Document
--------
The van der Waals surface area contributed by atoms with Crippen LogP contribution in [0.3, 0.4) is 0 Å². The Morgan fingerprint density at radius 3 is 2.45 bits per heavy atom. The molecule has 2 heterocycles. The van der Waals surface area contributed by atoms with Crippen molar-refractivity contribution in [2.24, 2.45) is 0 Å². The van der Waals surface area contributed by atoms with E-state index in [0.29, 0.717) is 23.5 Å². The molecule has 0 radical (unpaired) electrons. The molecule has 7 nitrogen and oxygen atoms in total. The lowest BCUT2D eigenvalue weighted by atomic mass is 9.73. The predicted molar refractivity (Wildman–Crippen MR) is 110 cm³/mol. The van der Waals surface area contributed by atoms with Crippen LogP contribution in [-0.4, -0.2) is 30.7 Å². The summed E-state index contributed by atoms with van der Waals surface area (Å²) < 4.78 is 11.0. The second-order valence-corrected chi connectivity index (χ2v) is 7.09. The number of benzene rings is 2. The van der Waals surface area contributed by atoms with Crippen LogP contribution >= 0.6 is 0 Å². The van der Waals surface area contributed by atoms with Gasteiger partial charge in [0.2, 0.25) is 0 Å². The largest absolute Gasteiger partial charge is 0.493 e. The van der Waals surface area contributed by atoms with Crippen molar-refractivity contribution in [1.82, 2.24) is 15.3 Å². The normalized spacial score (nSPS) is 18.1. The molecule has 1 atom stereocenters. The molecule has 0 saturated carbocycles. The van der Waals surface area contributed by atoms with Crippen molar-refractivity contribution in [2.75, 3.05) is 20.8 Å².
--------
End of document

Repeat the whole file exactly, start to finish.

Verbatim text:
The van der Waals surface area contributed by atoms with Crippen LogP contribution in [0.3, 0.4) is 0 Å². The Morgan fingerprint density at radius 3 is 2.45 bits per heavy atom. The molecule has 2 heterocycles. The van der Waals surface area contributed by atoms with Crippen molar-refractivity contribution in [2.24, 2.45) is 0 Å². The van der Waals surface area contributed by atoms with E-state index in [0.29, 0.717) is 23.5 Å². The molecule has 0 radical (unpaired) electrons. The molecule has 7 nitrogen and oxygen atoms in total. The lowest BCUT2D eigenvalue weighted by atomic mass is 9.73. The predicted molar refractivity (Wildman–Crippen MR) is 110 cm³/mol. The van der Waals surface area contributed by atoms with Crippen LogP contribution in [-0.4, -0.2) is 30.7 Å². The summed E-state index contributed by atoms with van der Waals surface area (Å²) < 4.78 is 11.0. The second-order valence-corrected chi connectivity index (χ2v) is 7.09. The number of benzene rings is 2. The van der Waals surface area contributed by atoms with Crippen LogP contribution >= 0.6 is 0 Å². The van der Waals surface area contributed by atoms with Gasteiger partial charge in [0.2, 0.25) is 0 Å². The largest absolute Gasteiger partial charge is 0.493 e. The van der Waals surface area contributed by atoms with Crippen molar-refractivity contribution in [1.82, 2.24) is 15.3 Å². The normalized spacial score (nSPS) is 18.1. The molecule has 1 atom stereocenters. The molecule has 0 saturated carbocycles. The van der Waals surface area contributed by atoms with Crippen molar-refractivity contribution in [2.75, 3.05) is 20.8 Å².